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Booster Shots

When Scientists Get Silly, Chemical Names Do Too

June 24, 2002|ROSIE MESTEL

Parents aren't to blame for all the silly names in the world--the absurdity crosses species lines. Imagine a diminutive crustacean having to live up to a name like Gammaracanthuskytodermogammarus loricatobaicalensis. Or the indignity, for a beetle, of a moniker like Agra vation, Agra phobia or Agra cadabra.

Chemicals get silly names too--and we are fortunate that, a few years back, an enterprising Brit decided to list as many as he could find.

Paul May, a lecturer in chemistry at Bristol University, already had a serious, educational Web site that features a molecule-of-the-month. (We're guessing that Bristol isn't too hopping.)

Then, one day at the pub, an organic chemist friend suggested a similar site with only silly names.

"I said, such as what?" recalls May--and his pal volunteered a bona fide chemical with a name too vulgar for us to print. Over beers, the two thought of several more--megaphone, buckminster fullerene, adamantane--and the site was born.

To May's delight, the word spread fast.

"I thought it was going to be a little Web site that a few friends could laugh about privately," he says. "But everybody seemed to like it, and everyone seemed to know some molecule. People all over started e-mailing me."

May doesn't list every name he gets sent--some are a bit too lame, he says. (Vulgarity, on the other hand, is an asset.)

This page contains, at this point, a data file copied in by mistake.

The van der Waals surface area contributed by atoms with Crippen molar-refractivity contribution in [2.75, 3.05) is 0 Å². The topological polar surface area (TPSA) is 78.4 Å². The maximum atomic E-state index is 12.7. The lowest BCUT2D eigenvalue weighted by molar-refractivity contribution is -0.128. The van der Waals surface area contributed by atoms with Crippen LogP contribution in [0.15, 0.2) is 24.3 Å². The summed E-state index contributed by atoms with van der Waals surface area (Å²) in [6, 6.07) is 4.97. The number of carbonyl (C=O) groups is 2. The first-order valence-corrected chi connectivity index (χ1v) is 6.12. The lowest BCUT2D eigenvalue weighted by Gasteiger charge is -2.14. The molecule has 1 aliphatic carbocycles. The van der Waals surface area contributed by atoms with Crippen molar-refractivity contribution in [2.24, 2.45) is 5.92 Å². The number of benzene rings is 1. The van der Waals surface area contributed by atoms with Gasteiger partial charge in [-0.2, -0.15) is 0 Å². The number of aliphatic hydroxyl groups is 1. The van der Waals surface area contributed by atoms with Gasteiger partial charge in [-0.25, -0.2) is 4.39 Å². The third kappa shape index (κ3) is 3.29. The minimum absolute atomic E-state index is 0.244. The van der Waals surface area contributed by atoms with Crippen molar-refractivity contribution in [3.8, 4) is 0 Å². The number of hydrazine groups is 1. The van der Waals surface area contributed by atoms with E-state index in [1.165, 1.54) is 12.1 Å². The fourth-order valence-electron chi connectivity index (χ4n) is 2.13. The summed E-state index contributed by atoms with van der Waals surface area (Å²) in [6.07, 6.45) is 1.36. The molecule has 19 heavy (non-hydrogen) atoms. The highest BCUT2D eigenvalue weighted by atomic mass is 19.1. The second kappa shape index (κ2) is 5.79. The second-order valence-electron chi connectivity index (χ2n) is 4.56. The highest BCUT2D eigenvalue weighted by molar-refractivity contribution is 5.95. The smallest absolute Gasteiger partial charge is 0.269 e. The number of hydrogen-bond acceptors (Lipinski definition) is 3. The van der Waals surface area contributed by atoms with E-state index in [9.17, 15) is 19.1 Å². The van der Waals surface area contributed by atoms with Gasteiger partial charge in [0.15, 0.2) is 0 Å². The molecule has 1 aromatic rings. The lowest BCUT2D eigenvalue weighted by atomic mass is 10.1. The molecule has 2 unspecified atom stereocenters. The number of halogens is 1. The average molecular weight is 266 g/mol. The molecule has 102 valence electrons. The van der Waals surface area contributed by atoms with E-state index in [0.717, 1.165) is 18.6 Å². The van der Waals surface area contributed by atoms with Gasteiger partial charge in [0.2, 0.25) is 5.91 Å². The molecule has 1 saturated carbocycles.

Here are some of the more G-rated among his collection: munchnone, moronic acid, rhamnose, windowpane, constipatic acid, penguinone, dogcollarane, snoutene, rudolphomycin, Hi-O-silver and, my personal favorite: Bis(pinacolato)diboron. (Anyone for a cocktail?)

Oftentimes, says May, the chemicals got their daft names because of their shape, because they were named after the discoverer or named after the plant they were derived from.

A lot of the chemicals are of medical significance, and May posts little tidbits about what the substances are and how they came by their names. Such as:

* Godnose. This is actually an early, tongue-in-cheek name for Vitamin C. The vitamin's discoverer, Albert Szent-Gyorgi, was racking his brains for a name and called it godnose because he had no idea of its chemical structure. The name was disallowed, but Szent-Gyorgi did OK: He won a Nobel prize for his discovery.

* Antipain. You'd think this molecule, known as a protease inhibitor, would be soothing, but in fact it is toxic, causing itching and--yes, pain.

* Putrescine. This delightful-sounding chemical is produced in rotting flesh as a breakdown product of amino acids, the little chemicals that proteins are made of. Together with another chemical, cadaverine, it's behind much of the odor of rotting flesh.

* Spamol. May points out that this is not Monty Python's favorite molecule, but an anti-spasmodic.

* Domperidone. Not a champagne, but an anti-vomiting drug.

* Trunkamide. Its 3-D structure looks vaguely (very vaguely) like an elephant's head. Extracted from a sea squirt, it has anti-tumor activity.

* BCNU (be-seein' you). A drug that--while toxic--is useful for the treatment of brain cancer.

To check out May's more serious, molecule-of-the-month Web site (which we find very enjoyable, despite our earlier rib) go to www.bris.ac.uk/Depts/Chemistry/MOTM/motm.htm.

This month's molecule: the amino acid tryptophan.

But if your thirst for silly molecules is not sated, head straight to www.bris.ac.uk/Depts/Chemistry/MOTM/silly/sillymols.htm.

Complaints about lewdness? Address them to the chemists.

*

If you have an idea for a Booster Shots topic, write or e-mail Rosie Mestel at the Los Angeles Times, 202 W. 1st. St., Los Angeles, CA 90012, rosie.mestel@latimes.com.

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